Merch, Or It Didn't Happen
There’s no denying that “Hamilton,” the musical, has taken the nation by storm, with an ever increasing fanbase. However, considering that only theater-goers can witness the musical in action, it leaves the rest of the fans scavenging for clues about what the show actually looks like on-stage. Forty-five devoted fans took what details they could glean from promotional images and information from attendees, and created a 46-page book of illustrations for each of the 46 songs on the musical’s soundtrack.
While copies of this fan-made artbook were given exclusively to the cast and crew of the show, it left many fans wondering if the books would be sold. The answer was no, but this brings us to the question of today.
Bands and solo artists have long been producing their own merchandise for concert tours and new albums. So, what impact do fan-made creations have on sales of merchandise from the artist themselves? Let’s take a closer look at the world of music and merchandise.
The Big Picture
Artists nowadays are constantly striving to one-up each other while out on tour: bigger sets, more backup dancers, selling out the biggest venues. Artists want to give fans the most extravagant experience they will ever see, and for many it’s literally a once in a lifetime chance to see their idols live.
But more than the stage selfies, even more than the Instagram pics of tickets, it’s the band merch that is now becoming the social statement. Proof that you were there. There’s an online meme with the phrase “pics or it didn’t happen” and the sentiment can now be felt for merchandise too. Take as many pictures as you want, but if you didn’t buy the tour shirt? Than you’re not a true fan.
Hopping on this trend, many artists aren’t just selling shirts anymore. There’s crop tops, temporary tattoos, sports bras, bracelets, baseball caps, socks, leggings, and show props.
Unfortunately, these clever items aren’t cheap.
Fans vs. Artists
Prices for exclusive concert items can range from $30 to over $100. These aren’t just arbitrary numbers, but are the result of an economic balancing act that promoters and band managers must take into account when calculating sales. For many of these artists, merchandise is their main source of revenue. Cheaper tickets mean more fans, with potentially more money to spend on concert merchandise. If a venue charges high-priced tickets, it could translate to less attendance which hurts sales, so they make compromises where they can.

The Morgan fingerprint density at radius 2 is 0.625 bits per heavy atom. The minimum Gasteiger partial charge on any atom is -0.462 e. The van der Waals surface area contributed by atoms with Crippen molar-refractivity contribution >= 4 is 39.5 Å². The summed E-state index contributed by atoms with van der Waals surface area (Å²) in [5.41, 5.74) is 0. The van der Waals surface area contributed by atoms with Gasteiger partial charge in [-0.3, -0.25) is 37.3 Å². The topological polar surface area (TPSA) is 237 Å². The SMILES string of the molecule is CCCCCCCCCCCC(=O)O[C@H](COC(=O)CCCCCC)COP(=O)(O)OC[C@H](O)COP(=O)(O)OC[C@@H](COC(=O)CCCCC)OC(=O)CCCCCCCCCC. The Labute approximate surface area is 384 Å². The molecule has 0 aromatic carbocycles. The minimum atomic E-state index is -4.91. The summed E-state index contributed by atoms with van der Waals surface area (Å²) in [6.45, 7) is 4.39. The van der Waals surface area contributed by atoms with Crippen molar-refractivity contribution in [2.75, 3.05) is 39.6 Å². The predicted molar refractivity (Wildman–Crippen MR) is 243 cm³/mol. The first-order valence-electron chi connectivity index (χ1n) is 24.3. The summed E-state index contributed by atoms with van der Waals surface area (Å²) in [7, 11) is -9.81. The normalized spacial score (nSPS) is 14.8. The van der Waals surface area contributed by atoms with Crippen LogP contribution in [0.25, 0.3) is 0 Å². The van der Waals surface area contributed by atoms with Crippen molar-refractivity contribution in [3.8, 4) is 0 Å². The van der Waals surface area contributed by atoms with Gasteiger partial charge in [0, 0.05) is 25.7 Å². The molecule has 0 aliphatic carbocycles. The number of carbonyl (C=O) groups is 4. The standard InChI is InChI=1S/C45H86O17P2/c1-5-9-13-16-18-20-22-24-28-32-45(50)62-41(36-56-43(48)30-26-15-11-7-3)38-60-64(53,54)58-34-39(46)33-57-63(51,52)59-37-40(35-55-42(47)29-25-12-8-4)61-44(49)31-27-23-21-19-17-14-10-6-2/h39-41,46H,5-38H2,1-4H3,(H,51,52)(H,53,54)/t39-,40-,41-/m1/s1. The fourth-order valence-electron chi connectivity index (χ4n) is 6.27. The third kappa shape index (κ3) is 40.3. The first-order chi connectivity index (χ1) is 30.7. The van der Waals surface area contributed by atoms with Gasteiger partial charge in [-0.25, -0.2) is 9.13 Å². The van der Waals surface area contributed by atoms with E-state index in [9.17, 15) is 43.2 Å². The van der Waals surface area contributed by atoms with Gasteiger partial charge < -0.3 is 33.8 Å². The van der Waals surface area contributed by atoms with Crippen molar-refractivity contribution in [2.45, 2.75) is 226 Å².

But comparing a $30 tour shirt to a $20 T-shirt online, it’s easy to see how attractive fan-made merch would be. Many fans are turning to sources like Etsy to create or market their own fan-made merchandise.
A few artists have started fighting back, including Taylor Swift in early 2015. She made a stand against Etsy sellers, with her legal team citing trademark infringement on items that sported certain lyrics from her songs. While no lawsuits were thrown, many sellers were sent cease-and-desist letters, prompting some to feel bewildered.
One unnamed Etsy seller told BuzzFeed, “That same day, we saw that Taylor was attempting to trademark a variety of phrases and trying to get them blocked from being sold. After seeing that, we grew a little angry and felt targeted by her camp. It didn’t seem like much of a coincidence anymore.”
Swift’s actions are just one example of a rift developing between artists and their more creative fans. This event was hot on the heels of Swift pulling her music from Spotify, and taking more control of her brand image. While most may consider her moves to be business-savvy, it still left a lot of fans confused about how exactly they were threatening her sales.
An Alternative Alliance
Well, if one can’t afford merchandise direct from the source, and fan-made items are disappearing from online sources, what’s a fan to do? The answer may lie with companies like Creative Allies.
Creative Allies is the result of a fusion between two once-opposing forces: fan art and royalties for bands/musicians. Through their website, Creative Allies creates a platform for bands or other pop culture icons to hold design contests, whether it be for exclusive T-shirts, logos, phone cases, posters, or animated GIFs. Fans vote on their favorites, and the first, second, and third place winners get cash prizes, with the potential for their designs to become exclusive or even sold through the Creative Allies shop.
This approach has allowed bands and artists to become more in touch with their fans, co-creating items that benefit both sides. Profits are split between the bands and the designers, and fans get access to merchandise that they helped vote for online.
As networking evolves, and fans become more involved in the lives and work of their favorite artists, we can only expect things to get more interesting. While copyright and trademark infringements may dampen the spirits of a few devoted fans, platforms like Creative Allies offer a neutral solution that benefits both parties.
However, this doesn’t mean that fans should not make their own fan items or forgo artist merchandise completely. It’s important that they keep in mind about what they’re paying for. In an industry where fees and royalties are split between the label, the promoters, managers, and venues, it’s often the merchandise that is the band’s sole source of direct income. Fans should not feel guilty about painting their own T-shirt, but understand that buying the exclusive tour shirt benefits the artist that they love.